It was at that meeting that Abdulatipov first floated the idea of the four-way agreement, which took a further six months to draft and finalize.
Under the terms of the "Gimri Agreement," the republican government undertakes to build over the next three years a hospital and kindergarten, repair a water main, provide a bus for the local school, and set up small-scale enterprises in Untsukul district to process agricultural produce and local stone. The Untsukul local government, the Gimri municipal council, and the local community for their part pledge to form a volunteer militia to assist local police in locating militants and during special operations to disarm and apprehend them, and to seek to persuade young men from Gimri who are fighting among the insurgency ranks, whether in Daghestan, elsewhere in the North Caucasus, or abroad, to return home and surrender.
Such volunteer militias were established in most of Daghestan's municipalities to cooperate with police in maintaining public order following the high-profile assassination by a woman suicide bomber in August 2012 of venerated Sufi Sheikh Said-Afandi Chirkeisky.
The Gimri population also undertakes to ensure that sermons evincing the "criminal nature of extremism and terrorism" are read at Friday Prayers, and to instill in schoolchildren and young people an understanding of the need to assist law enforcement agencies in combating those trends.
The Untsukul regional government is tasked with monitoring compliance by the villagers with the terms of the agreement; providing to the media updates on its implementation and lists of persons who sabotage it by abetting the insurgency; and drafting analogous agreements to be signed with the neighboring villages of Balakhany and Kharachi. Kharachi was cordoned off by security forces in mid-November and 15 residents apprehended, of whom five, including village imam Adam Abdurayev, were remanded in custody on charges of obstructing the police.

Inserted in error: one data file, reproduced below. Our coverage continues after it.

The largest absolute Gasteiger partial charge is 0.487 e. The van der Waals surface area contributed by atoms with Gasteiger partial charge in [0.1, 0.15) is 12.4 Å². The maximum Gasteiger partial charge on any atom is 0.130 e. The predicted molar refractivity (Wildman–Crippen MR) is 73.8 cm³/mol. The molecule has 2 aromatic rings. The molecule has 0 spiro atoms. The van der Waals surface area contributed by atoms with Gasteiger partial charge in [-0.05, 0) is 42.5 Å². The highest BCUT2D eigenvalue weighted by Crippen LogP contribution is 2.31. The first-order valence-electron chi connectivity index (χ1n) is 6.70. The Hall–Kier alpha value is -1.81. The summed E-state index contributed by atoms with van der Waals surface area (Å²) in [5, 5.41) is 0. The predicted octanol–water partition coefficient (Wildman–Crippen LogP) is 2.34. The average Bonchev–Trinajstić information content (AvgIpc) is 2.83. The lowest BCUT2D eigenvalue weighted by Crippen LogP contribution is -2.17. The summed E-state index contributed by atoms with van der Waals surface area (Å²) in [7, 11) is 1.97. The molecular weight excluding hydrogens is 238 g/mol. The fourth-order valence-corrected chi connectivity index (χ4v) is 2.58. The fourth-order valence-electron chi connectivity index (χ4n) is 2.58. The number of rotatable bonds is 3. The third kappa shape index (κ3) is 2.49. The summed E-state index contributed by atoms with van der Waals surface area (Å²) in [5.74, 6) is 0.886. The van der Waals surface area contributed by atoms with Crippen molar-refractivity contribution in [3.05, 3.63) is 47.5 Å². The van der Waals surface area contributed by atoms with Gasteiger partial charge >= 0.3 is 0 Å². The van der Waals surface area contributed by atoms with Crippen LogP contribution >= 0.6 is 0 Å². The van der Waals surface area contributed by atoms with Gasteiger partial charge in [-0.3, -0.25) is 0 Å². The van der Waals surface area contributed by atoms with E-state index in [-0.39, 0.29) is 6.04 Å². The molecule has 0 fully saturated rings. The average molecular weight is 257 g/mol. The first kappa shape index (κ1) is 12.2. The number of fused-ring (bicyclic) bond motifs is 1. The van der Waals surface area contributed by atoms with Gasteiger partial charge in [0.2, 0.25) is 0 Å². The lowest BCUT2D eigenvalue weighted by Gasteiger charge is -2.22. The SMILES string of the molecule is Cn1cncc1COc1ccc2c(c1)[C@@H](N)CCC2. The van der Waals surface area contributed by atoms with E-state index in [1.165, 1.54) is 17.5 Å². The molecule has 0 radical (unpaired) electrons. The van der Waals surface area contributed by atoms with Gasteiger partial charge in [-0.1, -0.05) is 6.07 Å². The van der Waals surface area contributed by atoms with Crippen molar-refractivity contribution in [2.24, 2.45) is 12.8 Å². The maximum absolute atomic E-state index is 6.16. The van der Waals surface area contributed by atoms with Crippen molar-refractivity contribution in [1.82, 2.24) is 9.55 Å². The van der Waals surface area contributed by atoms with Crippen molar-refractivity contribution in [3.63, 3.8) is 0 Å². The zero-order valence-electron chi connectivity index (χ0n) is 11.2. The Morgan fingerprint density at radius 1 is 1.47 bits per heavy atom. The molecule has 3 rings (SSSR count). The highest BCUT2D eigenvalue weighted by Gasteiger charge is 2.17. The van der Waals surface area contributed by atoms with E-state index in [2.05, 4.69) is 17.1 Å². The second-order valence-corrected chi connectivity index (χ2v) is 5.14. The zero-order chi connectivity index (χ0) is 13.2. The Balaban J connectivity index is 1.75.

Is Agreement Even Legal?
Speaking at the signing of the "Gimri Agreement," Abdulatipov advocated concluding comparable pacts with the western districts of Tsumada and Tsunta, and with Tabasaran district in the extreme southeast. All three districts are likewise hotbeds of militant activity.
Abdulatipov further pledged that "the government and the regional leadership will fulfill 100 percent the obligations they have taken on themselves." But during the intense discussion of the agreement by Daghestan's blogosphere, it was pointed out that some of the obligations that the republic's government has shouldered, such as including development projects for Gimri in various federal programs, are the prerogative of the federal government.
In addition, in order to allocate funding for construction work in 2014-16, Daghestan's budget for 2014 (which has a 4.7 percent deficit) and the draft budgets for the following two years will need to be revised.
The question has also been raised whether the agreement is legally valid and binding, given that the members of the Gimri population who signed it had not been formally empowered by their fellow villagers to do so.
The agreement represents a new departure insofar as for the past three years Daghestan's anti-insurgency strategy has focused on persuading individual fighters to turn themselves in to a specially created government commission that guaranteed they would receive a fair trial and state assistance in finding employment. Abdulatipov's renaming and downgrading of that commission, the meetings of which are no longer given in-depth media coverage, has been construed by some analysts as heralding a tougher approach to the insurgency; the "Gimri Agreement" may have been conceived in part to negate that perception.
The "Gimri Agreement," in contrast, places the onus on militants' relatives by making provision of the basic amenities (education, health care, employment) that the government supplies unconditionally to residents of other districts contingent on the fighters' surrender. From that point of view, it could be argued that it is not only morally dubious, but discriminatory, and thus unconstitutional.